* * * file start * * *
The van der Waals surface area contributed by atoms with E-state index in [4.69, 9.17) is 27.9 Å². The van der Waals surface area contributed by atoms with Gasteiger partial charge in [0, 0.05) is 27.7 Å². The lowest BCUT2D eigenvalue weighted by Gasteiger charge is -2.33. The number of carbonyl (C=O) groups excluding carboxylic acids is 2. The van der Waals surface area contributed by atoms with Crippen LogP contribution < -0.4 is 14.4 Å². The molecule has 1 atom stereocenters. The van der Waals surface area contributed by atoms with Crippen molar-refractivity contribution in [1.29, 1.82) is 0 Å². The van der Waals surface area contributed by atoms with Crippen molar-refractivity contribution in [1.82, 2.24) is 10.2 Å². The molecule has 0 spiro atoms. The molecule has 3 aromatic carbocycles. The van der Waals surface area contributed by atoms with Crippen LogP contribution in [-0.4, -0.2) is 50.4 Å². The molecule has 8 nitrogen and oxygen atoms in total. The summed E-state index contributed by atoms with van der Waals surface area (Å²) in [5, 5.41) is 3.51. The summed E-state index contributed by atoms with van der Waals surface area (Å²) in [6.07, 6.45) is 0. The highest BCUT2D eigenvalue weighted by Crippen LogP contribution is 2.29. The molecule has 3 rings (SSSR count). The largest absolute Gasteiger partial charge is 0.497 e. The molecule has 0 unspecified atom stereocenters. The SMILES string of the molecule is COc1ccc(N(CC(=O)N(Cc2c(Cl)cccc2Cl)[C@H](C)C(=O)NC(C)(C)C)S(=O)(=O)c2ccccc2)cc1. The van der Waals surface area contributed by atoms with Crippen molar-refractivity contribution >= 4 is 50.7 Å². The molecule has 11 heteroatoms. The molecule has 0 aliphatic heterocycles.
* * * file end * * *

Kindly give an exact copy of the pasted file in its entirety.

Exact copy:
The van der Waals surface area contributed by atoms with E-state index in [4.69, 9.17) is 27.9 Å². The van der Waals surface area contributed by atoms with Gasteiger partial charge in [0, 0.05) is 27.7 Å². The lowest BCUT2D eigenvalue weighted by Gasteiger charge is -2.33. The number of carbonyl (C=O) groups excluding carboxylic acids is 2. The van der Waals surface area contributed by atoms with Crippen LogP contribution < -0.4 is 14.4 Å². The molecule has 1 atom stereocenters. The van der Waals surface area contributed by atoms with Crippen molar-refractivity contribution in [1.29, 1.82) is 0 Å². The van der Waals surface area contributed by atoms with Crippen molar-refractivity contribution in [1.82, 2.24) is 10.2 Å². The molecule has 0 spiro atoms. The molecule has 3 aromatic carbocycles. The van der Waals surface area contributed by atoms with Crippen LogP contribution in [-0.4, -0.2) is 50.4 Å². The molecule has 8 nitrogen and oxygen atoms in total. The summed E-state index contributed by atoms with van der Waals surface area (Å²) in [5, 5.41) is 3.51. The summed E-state index contributed by atoms with van der Waals surface area (Å²) in [6.07, 6.45) is 0. The highest BCUT2D eigenvalue weighted by Crippen LogP contribution is 2.29. The molecule has 3 rings (SSSR count). The largest absolute Gasteiger partial charge is 0.497 e. The molecule has 0 unspecified atom stereocenters. The SMILES string of the molecule is COc1ccc(N(CC(=O)N(Cc2c(Cl)cccc2Cl)[C@H](C)C(=O)NC(C)(C)C)S(=O)(=O)c2ccccc2)cc1. The van der Waals surface area contributed by atoms with Crippen molar-refractivity contribution >= 4 is 50.7 Å². The molecule has 11 heteroatoms. The molecule has 0 aliphatic heterocycles.